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D.S. Senanayake: Post-independent Sri Lanka’s outstanding Political leader

19 October 2015 07:35 pm - 0     - {{hitsCtrl.values.hits}}

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Today is his 131st Birthday (October 20, 1884 – March 22, 1952)

 
S. Senanayake was the most outstanding political leader of post-independent Sri Lanka.

This great leader and the father of the nation was born 131 years ago on October 20, 1884 at the Botale Walawwa in Mirigama. His Father -- Mudliyar Don Spater Senanayake married Catherine Senanayake from Kehelella. They were blessed with four children -- daughter Maria Frances, sons Don Charles (D.C), Fredric Richard (F.R) and Don Stephen (D.S).

D.S Senanayake married Molly Dunuwila, with whom he had two sons -- Dudley Senanayake born in 1911 and Robert Senanayake born in 1913. His eldest son, Dudley Shelton Senanayake, succeeded him as Prime Minister in 1952.

I thought of writing this article on D.S. Senanayake with great respect and reverence and I strongly believe that it is the right time to educate the present generation about this great and exemplary leader.

D.S. spearheaded the independence struggle of the then Ceylon. He and his elder brother F.R. Senanayake and colleagues -- Sir D.B. Jayathilaka, Sir Ponnambalam Ramanathan, Sir Ponnambalam Arunachalam, T.B. Jayah, E.W. Perera and many others were the stalwarts of the Independence Movement. This intelligent group with its coherent plan was able to win Independence for our Motherland without shedding a drop of blood.

Though the British rulers were keen on suppressing D.S’ leadership, his influence was overpowering. In 1924, D.S. Senanayake became a member of the National Legislative Council, and subsequently with the dawn of the reforms of the “Donoughmore” Commission, he became the Minister of Lands and Agriculture in 1931. The new minister had the courage to undertake the herculean task of restoring the tanks and the irrigation network of the Dry Zone of the then Ceylon.
Minister D.S. issued a directive to the then Surveyor General R.L. Brohier to survey and map out the entire irrigation network system. On completion of this magnificent task, Mr. Brohier published the invaluable hand-book “Ancient Irrigation Works of Ceylon”. This multifaceted comprehensive volume became “The Beacon” for the development of the Irrigated Agriculture Sector in Ceylon (Sri Lanka).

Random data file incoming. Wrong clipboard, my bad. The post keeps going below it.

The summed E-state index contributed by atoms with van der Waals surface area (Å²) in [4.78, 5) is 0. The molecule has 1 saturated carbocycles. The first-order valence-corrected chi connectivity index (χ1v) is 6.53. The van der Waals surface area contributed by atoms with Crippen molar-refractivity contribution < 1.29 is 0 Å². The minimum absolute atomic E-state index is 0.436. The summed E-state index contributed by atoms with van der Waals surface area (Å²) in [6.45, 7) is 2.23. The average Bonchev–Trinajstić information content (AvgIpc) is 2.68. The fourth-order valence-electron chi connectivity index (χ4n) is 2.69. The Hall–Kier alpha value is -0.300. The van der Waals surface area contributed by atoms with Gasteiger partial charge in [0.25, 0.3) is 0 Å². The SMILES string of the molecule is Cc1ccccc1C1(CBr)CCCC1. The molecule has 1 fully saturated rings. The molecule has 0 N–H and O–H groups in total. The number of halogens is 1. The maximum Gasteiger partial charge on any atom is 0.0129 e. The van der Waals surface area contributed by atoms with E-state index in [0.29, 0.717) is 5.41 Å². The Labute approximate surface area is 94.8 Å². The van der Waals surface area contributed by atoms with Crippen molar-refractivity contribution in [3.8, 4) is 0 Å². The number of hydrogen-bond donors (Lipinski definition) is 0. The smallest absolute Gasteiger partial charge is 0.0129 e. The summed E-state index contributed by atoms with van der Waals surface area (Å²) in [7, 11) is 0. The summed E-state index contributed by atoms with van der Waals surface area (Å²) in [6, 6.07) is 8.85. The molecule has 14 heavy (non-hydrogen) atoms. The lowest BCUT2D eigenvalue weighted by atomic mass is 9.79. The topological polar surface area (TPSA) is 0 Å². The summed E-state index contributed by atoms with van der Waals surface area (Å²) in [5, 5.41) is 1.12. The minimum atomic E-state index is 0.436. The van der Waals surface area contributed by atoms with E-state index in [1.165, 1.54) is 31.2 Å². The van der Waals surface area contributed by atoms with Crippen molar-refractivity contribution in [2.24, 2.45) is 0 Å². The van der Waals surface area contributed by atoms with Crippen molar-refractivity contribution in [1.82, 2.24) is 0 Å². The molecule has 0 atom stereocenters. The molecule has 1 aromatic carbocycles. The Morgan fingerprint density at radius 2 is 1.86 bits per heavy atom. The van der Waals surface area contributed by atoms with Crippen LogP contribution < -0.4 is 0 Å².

The passing of the Land Settlement Ordinance in 1931 was a major breakthrough in reversing the colonial government’s traditional policy towards peasant agriculture.

Along with the Land Settlement Ordinance, the relocation of landless people was carried out by D.S. under productive colonization schemes in Sri Lanka’s fertile lands located in the Dry Zone, which was covered in thick jungle. Agricultural Production and productivity took a leap forward and with D.S. Senanayake’s “Agricultural Policy” in place the various ethnic groups reaped the bountiful harvest of this brilliant plan which was implemented effectively.

He saw the need for a careful assessment of the land and water resources of the island before beginning work on the restoration of the old and generally neglected irrigation facilities. Sri Lanka was fortunate to have Don Stephen as the Minister of Agriculture and Lands in the State Council, where he put into effect his dreams on agricultural plans formulated as far back as 1926. The economic depression in the 1930s threw a challenge to D. S. Senanayake to prove his talents in agricultural development.

He was tough and courageous in making a strong decision by moving out a population to less-developed areas in the Dry Zone, such as Minneriya.